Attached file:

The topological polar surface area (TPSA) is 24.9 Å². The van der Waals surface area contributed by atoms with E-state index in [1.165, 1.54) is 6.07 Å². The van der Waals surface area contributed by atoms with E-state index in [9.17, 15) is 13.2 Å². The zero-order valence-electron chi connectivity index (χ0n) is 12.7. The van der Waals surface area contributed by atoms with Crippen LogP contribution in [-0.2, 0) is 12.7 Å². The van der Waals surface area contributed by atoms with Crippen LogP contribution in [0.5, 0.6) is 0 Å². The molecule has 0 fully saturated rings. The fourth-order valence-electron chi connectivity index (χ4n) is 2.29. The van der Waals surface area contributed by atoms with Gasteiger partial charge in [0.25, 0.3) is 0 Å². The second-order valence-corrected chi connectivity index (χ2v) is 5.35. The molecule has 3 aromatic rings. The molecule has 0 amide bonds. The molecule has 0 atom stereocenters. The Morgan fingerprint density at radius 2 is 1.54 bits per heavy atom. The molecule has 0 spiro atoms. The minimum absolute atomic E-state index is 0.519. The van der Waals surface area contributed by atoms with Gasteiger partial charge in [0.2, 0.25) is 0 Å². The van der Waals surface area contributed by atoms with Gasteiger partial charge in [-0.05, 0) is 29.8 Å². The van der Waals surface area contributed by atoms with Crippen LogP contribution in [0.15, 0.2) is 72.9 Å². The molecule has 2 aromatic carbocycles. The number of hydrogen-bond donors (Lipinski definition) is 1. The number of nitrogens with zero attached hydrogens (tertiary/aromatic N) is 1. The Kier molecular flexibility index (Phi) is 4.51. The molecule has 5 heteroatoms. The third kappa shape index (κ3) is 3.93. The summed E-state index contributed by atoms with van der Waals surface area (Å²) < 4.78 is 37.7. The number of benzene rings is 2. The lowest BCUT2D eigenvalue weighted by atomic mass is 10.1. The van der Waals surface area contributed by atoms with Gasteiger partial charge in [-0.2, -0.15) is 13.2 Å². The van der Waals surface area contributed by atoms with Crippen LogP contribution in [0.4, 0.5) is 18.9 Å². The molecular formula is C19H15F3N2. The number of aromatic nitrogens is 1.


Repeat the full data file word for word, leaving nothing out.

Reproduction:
The topological polar surface area (TPSA) is 24.9 Å². The van der Waals surface area contributed by atoms with E-state index in [1.165, 1.54) is 6.07 Å². The van der Waals surface area contributed by atoms with E-state index in [9.17, 15) is 13.2 Å². The zero-order valence-electron chi connectivity index (χ0n) is 12.7. The van der Waals surface area contributed by atoms with Crippen LogP contribution in [-0.2, 0) is 12.7 Å². The van der Waals surface area contributed by atoms with Crippen LogP contribution in [0.5, 0.6) is 0 Å². The molecule has 0 fully saturated rings. The fourth-order valence-electron chi connectivity index (χ4n) is 2.29. The van der Waals surface area contributed by atoms with Gasteiger partial charge in [0.25, 0.3) is 0 Å². The second-order valence-corrected chi connectivity index (χ2v) is 5.35. The molecule has 3 aromatic rings. The molecule has 0 amide bonds. The molecule has 0 atom stereocenters. The Morgan fingerprint density at radius 2 is 1.54 bits per heavy atom. The molecule has 0 spiro atoms. The minimum absolute atomic E-state index is 0.519. The van der Waals surface area contributed by atoms with Gasteiger partial charge in [0.2, 0.25) is 0 Å². The van der Waals surface area contributed by atoms with Gasteiger partial charge in [-0.05, 0) is 29.8 Å². The van der Waals surface area contributed by atoms with Crippen LogP contribution in [0.15, 0.2) is 72.9 Å². The molecule has 2 aromatic carbocycles. The number of hydrogen-bond donors (Lipinski definition) is 1. The number of nitrogens with zero attached hydrogens (tertiary/aromatic N) is 1. The Kier molecular flexibility index (Phi) is 4.51. The molecule has 5 heteroatoms. The third kappa shape index (κ3) is 3.93. The summed E-state index contributed by atoms with van der Waals surface area (Å²) < 4.78 is 37.7. The number of benzene rings is 2. The lowest BCUT2D eigenvalue weighted by atomic mass is 10.1. The van der Waals surface area contributed by atoms with Gasteiger partial charge in [-0.2, -0.15) is 13.2 Å². The van der Waals surface area contributed by atoms with Crippen LogP contribution in [0.4, 0.5) is 18.9 Å². The molecular formula is C19H15F3N2. The number of aromatic nitrogens is 1.